Table 2

 Definitions of types of communication failure with illustrative examples and notes

FailureDefinitionIllustrative example and analytical note (in italics)
Occasion failuresProblems in the situation or context of the communication eventThe staff surgeon asks the anesthesiologist whether the antibiotics have been administered. At the point of this question, the procedure has been underway for over an hour.
Since antibiotics are optimally given within 30 minutes of incision,21the timing of this inquiry is ineffective both as a prompt and as a safety redundancy measure.
Content failuresInsufficiency or inaccuracy apparent in the information being transferredAs the case is set up, the anesthesia fellow asks the staff surgeon if the patient has an ICU (intensive care unit) bed. The staff surgeon replies that the “bed is probably not needed, and there isn’t likely one available anyway, so we’ll just go ahead.”
Relevant information is missing and questions are left unresolved: has an ICU bed been requested, and what will the plan be if the patient does need critical care and an ICU bed is not available? [Note: this example was classified as both a content and a purpose failure.]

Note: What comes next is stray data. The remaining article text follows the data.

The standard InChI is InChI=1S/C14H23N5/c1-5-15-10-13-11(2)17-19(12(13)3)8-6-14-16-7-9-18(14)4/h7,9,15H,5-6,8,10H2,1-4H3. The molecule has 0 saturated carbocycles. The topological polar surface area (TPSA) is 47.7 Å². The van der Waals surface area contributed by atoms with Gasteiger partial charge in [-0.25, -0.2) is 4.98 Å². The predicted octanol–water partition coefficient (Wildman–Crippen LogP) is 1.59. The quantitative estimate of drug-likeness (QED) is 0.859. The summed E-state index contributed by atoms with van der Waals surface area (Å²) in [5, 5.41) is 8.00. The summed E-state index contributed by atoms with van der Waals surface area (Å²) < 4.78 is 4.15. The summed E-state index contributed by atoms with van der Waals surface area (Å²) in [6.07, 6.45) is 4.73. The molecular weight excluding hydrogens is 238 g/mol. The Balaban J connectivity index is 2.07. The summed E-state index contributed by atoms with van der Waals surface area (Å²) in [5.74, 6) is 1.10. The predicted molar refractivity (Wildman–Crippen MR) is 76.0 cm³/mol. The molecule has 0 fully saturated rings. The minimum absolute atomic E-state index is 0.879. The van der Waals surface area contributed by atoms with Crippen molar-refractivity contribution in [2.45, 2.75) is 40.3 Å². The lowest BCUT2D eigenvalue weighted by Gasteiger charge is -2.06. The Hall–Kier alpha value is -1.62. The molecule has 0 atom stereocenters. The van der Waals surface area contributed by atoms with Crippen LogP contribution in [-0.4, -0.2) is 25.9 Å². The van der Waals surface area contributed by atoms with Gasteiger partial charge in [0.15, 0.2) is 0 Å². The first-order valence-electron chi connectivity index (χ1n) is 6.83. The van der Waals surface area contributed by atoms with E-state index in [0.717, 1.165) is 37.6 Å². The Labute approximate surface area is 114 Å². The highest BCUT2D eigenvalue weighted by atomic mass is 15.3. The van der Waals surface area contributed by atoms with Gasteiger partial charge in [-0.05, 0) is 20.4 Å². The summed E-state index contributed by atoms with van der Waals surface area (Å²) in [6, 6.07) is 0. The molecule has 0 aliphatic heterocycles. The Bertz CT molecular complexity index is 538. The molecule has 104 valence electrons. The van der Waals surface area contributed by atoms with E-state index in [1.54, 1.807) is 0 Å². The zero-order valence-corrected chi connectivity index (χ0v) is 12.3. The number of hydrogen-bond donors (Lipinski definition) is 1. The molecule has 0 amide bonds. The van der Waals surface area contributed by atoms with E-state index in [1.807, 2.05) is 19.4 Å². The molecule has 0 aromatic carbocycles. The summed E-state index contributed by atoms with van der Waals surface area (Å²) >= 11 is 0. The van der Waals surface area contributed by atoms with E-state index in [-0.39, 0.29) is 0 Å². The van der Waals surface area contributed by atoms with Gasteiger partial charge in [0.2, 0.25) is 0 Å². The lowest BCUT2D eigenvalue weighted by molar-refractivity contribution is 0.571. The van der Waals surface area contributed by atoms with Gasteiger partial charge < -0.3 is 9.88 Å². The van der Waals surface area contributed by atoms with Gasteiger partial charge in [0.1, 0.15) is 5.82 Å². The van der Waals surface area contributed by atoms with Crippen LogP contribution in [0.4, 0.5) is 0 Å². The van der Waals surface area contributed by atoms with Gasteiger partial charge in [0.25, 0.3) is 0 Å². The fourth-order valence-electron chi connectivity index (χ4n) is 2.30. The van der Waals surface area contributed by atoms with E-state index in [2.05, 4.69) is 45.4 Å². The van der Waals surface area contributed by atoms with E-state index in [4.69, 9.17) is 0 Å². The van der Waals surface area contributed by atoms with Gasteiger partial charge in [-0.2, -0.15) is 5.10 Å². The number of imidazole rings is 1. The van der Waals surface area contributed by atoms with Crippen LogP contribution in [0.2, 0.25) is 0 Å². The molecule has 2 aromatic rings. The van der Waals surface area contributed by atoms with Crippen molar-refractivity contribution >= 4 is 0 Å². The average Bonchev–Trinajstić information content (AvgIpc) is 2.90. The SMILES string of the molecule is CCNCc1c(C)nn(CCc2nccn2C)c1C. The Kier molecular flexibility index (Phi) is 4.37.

Audience failuresGaps in the composition of the group engaged in the communicationThe nurses and anesthesiologist discuss how the patient should be positioned for surgery without the participation of a surgical representative.
Surgeons have particular positioning needs so they should be participants in this discussion. Decisions made in their absence occasionally lead to renewed discussions and repositioning upon their arrival.
Purpose failuresCommunication events in which purpose is unclear, not achieved, or inappropriateDuring a living donor liver resection, the nurses discuss whether ice is needed in the basin they are preparing for the liver. Neither knows. No further discussion ensues.
The purpose of this communication—to find out if ice is required—is not achieved. No plan to achieve it is articulated.